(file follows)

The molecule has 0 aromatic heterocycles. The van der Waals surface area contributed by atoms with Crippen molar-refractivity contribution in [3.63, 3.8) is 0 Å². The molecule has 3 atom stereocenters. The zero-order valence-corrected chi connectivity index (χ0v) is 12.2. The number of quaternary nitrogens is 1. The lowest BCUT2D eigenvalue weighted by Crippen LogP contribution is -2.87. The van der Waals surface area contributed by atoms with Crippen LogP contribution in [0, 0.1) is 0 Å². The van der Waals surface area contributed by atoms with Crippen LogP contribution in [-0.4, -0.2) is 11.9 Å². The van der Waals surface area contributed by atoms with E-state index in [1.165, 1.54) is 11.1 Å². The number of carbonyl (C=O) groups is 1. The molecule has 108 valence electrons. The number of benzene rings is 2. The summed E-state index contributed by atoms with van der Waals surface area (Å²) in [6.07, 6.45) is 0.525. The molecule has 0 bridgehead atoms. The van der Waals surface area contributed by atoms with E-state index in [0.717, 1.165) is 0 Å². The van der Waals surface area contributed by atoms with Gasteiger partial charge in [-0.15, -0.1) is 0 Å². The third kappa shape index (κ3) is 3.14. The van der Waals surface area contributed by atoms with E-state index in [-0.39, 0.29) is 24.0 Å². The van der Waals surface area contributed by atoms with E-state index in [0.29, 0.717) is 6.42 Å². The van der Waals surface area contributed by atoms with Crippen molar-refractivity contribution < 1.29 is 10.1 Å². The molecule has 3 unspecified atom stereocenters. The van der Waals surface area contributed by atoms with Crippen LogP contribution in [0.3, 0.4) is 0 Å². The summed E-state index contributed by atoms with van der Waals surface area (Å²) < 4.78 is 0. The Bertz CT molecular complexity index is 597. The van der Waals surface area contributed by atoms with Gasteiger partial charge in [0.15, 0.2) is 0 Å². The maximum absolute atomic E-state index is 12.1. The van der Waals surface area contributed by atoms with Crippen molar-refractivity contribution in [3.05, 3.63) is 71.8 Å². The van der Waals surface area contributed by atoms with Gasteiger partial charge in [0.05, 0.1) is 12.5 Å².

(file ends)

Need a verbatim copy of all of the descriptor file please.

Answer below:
The molecule has 0 aromatic heterocycles. The van der Waals surface area contributed by atoms with Crippen molar-refractivity contribution in [3.63, 3.8) is 0 Å². The molecule has 3 atom stereocenters. The zero-order valence-corrected chi connectivity index (χ0v) is 12.2. The number of quaternary nitrogens is 1. The lowest BCUT2D eigenvalue weighted by Crippen LogP contribution is -2.87. The van der Waals surface area contributed by atoms with Crippen LogP contribution in [0, 0.1) is 0 Å². The van der Waals surface area contributed by atoms with Crippen LogP contribution in [-0.4, -0.2) is 11.9 Å². The van der Waals surface area contributed by atoms with E-state index in [1.165, 1.54) is 11.1 Å². The number of carbonyl (C=O) groups is 1. The molecule has 108 valence electrons. The number of benzene rings is 2. The summed E-state index contributed by atoms with van der Waals surface area (Å²) in [6.07, 6.45) is 0.525. The molecule has 0 bridgehead atoms. The van der Waals surface area contributed by atoms with E-state index in [0.717, 1.165) is 0 Å². The van der Waals surface area contributed by atoms with Gasteiger partial charge in [-0.15, -0.1) is 0 Å². The third kappa shape index (κ3) is 3.14. The van der Waals surface area contributed by atoms with E-state index in [-0.39, 0.29) is 24.0 Å². The van der Waals surface area contributed by atoms with E-state index in [0.29, 0.717) is 6.42 Å². The van der Waals surface area contributed by atoms with Crippen molar-refractivity contribution < 1.29 is 10.1 Å². The molecule has 3 unspecified atom stereocenters. The van der Waals surface area contributed by atoms with Crippen LogP contribution in [0.3, 0.4) is 0 Å². The summed E-state index contributed by atoms with van der Waals surface area (Å²) < 4.78 is 0. The Bertz CT molecular complexity index is 597. The van der Waals surface area contributed by atoms with Gasteiger partial charge in [0.15, 0.2) is 0 Å². The maximum absolute atomic E-state index is 12.1. The van der Waals surface area contributed by atoms with Crippen molar-refractivity contribution in [3.05, 3.63) is 71.8 Å². The van der Waals surface area contributed by atoms with Gasteiger partial charge in [0.05, 0.1) is 12.5 Å².